# Why do negative norm states break unitarity?

I often hear my teachers say that the negative norm states break unitarity. And I can also read this elsewhere, such as at this place

In this gauge the relation between unitarity and gauge invariance is thus obvious: by breaking the gauge invariance we thus break the unitarity, since the negative norm states enter the game.

Whose unitarity is broken? How to break it?

## 3 Answers

I asked Mark Srednicki about this, and he told me that it's not really correct to say that negative-norm states break unitarity, because negative-norm states don't exist by the definition of the inner product. It's often a convenient calculational trick to formally expand your state space so that it's no longer a Hilbert space by adding in negative-norm ghosts, and the presence of physical states formally appearing to couple to ghosts indicates the presence of a quantum anomaly that prevents you from consistently quantizing your theory. But this is just a calculational trick to see the anomaly - the anomaly is real, the ghosts aren't.

In particular, you can always in principle see the existence of the anomaly without introducing ghosts. For example, the usual explanation for the fact that bosonic string theory can only be formulated in 26 dimensions is that that's the only number of dimensions in which the ghosts decouple. But we can alternatively work in light-cone gauge with only positive-norm states, and we find that only in 26 dimensions do the Lorentz generators close. This is another way to see the anomaly that doesn't require any mention of ghosts.

Mark also said that another reason it's incorrect to say that ghosts "break unitarity" is that they really just prevent you from consistently quantizing your theory at all - there's no reason to specifically single out unitarity as being broken.

Unitarity is the idea that states in a (quantum mechanical) Hilbert space are always normalized (have length one), $\langle \psi|\psi\rangle = 1$. Normally the evolution of a physical system (in quantum theory) is described by a unitary operator acting on the state vector in Hilbert space. For example, the evolution of a system in time is given by $e^{i H t} |\phi\rangle$, where the exponent of the Hamiltonian $e^{i H t}$ is the unitary operator describing how the system evolves throughout time.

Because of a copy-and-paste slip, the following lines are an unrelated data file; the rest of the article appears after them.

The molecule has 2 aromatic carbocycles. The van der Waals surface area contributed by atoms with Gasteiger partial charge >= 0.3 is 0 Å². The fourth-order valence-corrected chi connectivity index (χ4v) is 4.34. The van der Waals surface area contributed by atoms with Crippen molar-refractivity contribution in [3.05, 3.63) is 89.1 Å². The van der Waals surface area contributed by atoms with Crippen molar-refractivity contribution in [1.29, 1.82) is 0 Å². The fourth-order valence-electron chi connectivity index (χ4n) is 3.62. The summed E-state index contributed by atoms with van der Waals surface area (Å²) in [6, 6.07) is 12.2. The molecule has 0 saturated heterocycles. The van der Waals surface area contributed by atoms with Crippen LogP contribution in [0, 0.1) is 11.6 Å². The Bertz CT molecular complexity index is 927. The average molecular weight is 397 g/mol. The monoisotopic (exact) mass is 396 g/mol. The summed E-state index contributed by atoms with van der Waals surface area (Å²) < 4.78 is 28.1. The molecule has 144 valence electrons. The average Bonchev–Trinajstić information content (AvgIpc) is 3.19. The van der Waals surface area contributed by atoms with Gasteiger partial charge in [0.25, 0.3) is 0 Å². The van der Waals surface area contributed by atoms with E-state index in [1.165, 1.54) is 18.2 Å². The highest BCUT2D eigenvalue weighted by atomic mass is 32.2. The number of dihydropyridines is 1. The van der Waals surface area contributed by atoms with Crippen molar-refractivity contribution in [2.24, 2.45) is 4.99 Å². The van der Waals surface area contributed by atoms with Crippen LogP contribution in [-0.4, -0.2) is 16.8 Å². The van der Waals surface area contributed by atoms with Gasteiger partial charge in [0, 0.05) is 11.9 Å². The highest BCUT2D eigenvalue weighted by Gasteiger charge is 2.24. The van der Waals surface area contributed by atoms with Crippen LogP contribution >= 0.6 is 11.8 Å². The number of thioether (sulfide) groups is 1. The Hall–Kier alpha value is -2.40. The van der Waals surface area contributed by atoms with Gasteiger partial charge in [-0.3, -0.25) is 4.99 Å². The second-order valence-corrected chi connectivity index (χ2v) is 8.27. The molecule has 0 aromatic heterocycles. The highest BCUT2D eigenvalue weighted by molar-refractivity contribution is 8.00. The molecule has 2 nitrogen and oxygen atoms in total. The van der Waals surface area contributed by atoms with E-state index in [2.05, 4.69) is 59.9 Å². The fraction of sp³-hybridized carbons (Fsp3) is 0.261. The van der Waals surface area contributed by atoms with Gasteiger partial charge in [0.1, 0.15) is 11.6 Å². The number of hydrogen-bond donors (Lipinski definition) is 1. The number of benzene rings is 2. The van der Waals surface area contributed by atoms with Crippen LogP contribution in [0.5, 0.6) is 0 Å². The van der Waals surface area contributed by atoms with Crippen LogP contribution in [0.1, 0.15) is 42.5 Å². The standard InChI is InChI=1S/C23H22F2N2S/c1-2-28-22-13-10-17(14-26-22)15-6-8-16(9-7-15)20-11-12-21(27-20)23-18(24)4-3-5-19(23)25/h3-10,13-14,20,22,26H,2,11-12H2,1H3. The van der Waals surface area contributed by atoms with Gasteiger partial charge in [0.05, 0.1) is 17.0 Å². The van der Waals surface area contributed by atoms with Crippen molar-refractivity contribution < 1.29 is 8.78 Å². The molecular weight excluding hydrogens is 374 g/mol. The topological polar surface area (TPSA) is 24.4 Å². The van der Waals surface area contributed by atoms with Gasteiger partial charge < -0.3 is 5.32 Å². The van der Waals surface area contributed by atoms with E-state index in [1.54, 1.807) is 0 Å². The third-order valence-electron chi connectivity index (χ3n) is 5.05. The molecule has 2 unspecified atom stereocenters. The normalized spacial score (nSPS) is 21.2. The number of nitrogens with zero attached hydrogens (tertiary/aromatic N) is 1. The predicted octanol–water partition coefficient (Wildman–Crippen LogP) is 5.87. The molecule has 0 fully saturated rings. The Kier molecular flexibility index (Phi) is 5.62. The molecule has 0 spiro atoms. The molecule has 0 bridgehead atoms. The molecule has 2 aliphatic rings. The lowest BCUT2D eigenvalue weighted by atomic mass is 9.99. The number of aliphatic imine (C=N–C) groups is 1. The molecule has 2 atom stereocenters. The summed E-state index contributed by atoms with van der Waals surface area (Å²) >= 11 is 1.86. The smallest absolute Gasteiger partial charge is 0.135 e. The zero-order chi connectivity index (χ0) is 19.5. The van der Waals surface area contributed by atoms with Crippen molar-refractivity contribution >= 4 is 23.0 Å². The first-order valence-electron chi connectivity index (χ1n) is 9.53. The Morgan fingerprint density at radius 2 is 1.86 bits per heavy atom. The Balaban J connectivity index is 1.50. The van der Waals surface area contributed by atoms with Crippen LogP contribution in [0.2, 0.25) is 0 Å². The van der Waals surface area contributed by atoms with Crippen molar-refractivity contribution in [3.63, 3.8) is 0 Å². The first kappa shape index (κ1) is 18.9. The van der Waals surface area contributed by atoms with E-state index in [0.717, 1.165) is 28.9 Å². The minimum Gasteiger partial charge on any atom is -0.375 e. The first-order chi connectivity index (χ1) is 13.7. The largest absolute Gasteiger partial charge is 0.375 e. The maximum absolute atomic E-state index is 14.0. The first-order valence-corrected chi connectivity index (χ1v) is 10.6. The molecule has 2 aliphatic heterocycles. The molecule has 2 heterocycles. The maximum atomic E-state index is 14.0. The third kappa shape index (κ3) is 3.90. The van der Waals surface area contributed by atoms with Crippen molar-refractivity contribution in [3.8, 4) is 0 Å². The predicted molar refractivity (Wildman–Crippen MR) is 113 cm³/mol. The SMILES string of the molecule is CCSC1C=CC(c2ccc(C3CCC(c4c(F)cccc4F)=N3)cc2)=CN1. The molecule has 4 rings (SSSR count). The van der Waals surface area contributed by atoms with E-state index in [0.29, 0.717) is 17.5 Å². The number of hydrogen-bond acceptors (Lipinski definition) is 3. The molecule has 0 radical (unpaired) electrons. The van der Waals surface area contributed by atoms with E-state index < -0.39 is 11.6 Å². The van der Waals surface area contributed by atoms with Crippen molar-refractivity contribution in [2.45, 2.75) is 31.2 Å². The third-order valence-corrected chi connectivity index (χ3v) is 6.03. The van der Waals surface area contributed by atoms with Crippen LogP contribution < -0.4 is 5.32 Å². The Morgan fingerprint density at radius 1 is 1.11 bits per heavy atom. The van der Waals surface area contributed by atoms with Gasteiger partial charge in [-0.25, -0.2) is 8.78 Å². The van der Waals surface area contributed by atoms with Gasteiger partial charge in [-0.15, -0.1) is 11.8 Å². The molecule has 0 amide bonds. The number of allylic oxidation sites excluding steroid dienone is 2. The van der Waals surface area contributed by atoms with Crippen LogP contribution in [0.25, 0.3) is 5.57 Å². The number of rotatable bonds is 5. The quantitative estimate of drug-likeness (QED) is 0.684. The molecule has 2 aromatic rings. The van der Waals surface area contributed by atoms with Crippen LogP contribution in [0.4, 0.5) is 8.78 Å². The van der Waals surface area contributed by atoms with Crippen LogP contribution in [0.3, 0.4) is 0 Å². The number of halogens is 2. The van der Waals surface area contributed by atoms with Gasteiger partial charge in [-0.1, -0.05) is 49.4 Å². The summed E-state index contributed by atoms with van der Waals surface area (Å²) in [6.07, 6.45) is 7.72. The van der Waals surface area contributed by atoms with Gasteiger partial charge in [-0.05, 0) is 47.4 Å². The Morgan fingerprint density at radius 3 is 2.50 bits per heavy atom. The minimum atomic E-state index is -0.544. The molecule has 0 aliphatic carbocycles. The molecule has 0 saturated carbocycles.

When the evolution is non-unitary the state will now longer be normalized. This is bad because the probabilities of all the possible outcomes added will now no longer add up to one. For the same reason, when you obtain a non-normalized state, or a negative norm state, the evolution of the system has been nonunitary.

• Can you give some references? – lewton Mar 7 '17 at 17:07
• Wikipedia? en.wikipedia.org/wiki/Unitarity_(physics) (see the references to other articles there) – JgL Mar 7 '17 at 17:08
• I'd say that negative-norm states break the probabilistic interpretation of QM, which is sometimes loosely called unitarity, beause unitary transformations preserve probabilities. Do you agree, @JgL? – Prof. Legolasov Mar 8 '17 at 10:44
• I agree with @SolenodonParadoxus. I don't see what the existence of negative-norm states has to do with unitarity. First of all, all (nonzero) states in the Hilbert are required to have positive norm by the definition of inner product, so what do negative-norm states even mean? If they don't live in the Hilbert space, then they don't have a norm at all. Second of all, unitarity is a property of the time-evolution operator and has nothing to do with the states themselves. I agree that if a normalized state time-evolves into a negative-norm state then that violates unitarity, ... – tparker May 8 '17 at 18:16
• ... but only because the evolution of a normalized state into another state with any norm other than 1 violates unitarity. There's nothing particularly bad about negative-norm states in this regard. – tparker May 8 '17 at 18:17

Unitarity means that the time evolution is implemented by a unitary operator $U(t)=e^{-itH}$ (in units where $\hbar=1$) on a Hilbert space. If $H$ is implemented as a Hermitian linear operator on a vector space with an indefinite inner product, this is guaranteed only if some subspace of physical states is both a Hilbert space and invariant under time evolution. Since in a Hilbert space all $\psi^*\psi$ are nonnegative, this implies that no physical state $\psi$ can have $\psi^*\psi<0$. Thus all such states are unphysical. This is the precise content of the statement ''negative norm states break unitarity''

In a general inner product space, $U(t)$ will still preserve all inner products and hence all norms. But in general there is no useful subspace consisting only of positive norm states and zero. Only the latter qualifies as a Hilbert space. Note that linear combinations of positive norm states may have negative norm; so the condition of being positive on a subspace large enough to accommodate a representation of all relevant observables rather than just a subset is very restrictive.

• (a) Is the plus sign supposed to be an equals sign? And (b) why can't you have a unitary time-evolution operator that preserves both positive and negative norms of states? – tparker May 14 '17 at 13:29
• I corrected the equation. - In a general inner product space, $U(t)$ will still preserve all inner products and hence all norms. But in general there is no useful subspace consisting only of positive norm states and zero. Only the latter qualifies as a Hilbert space. Note that linear combinations of positive norm states may have negative norms; so the condition of being positive on a subspace rather than just a subset is very restrictive. – Arnold Neumaier May 15 '17 at 7:47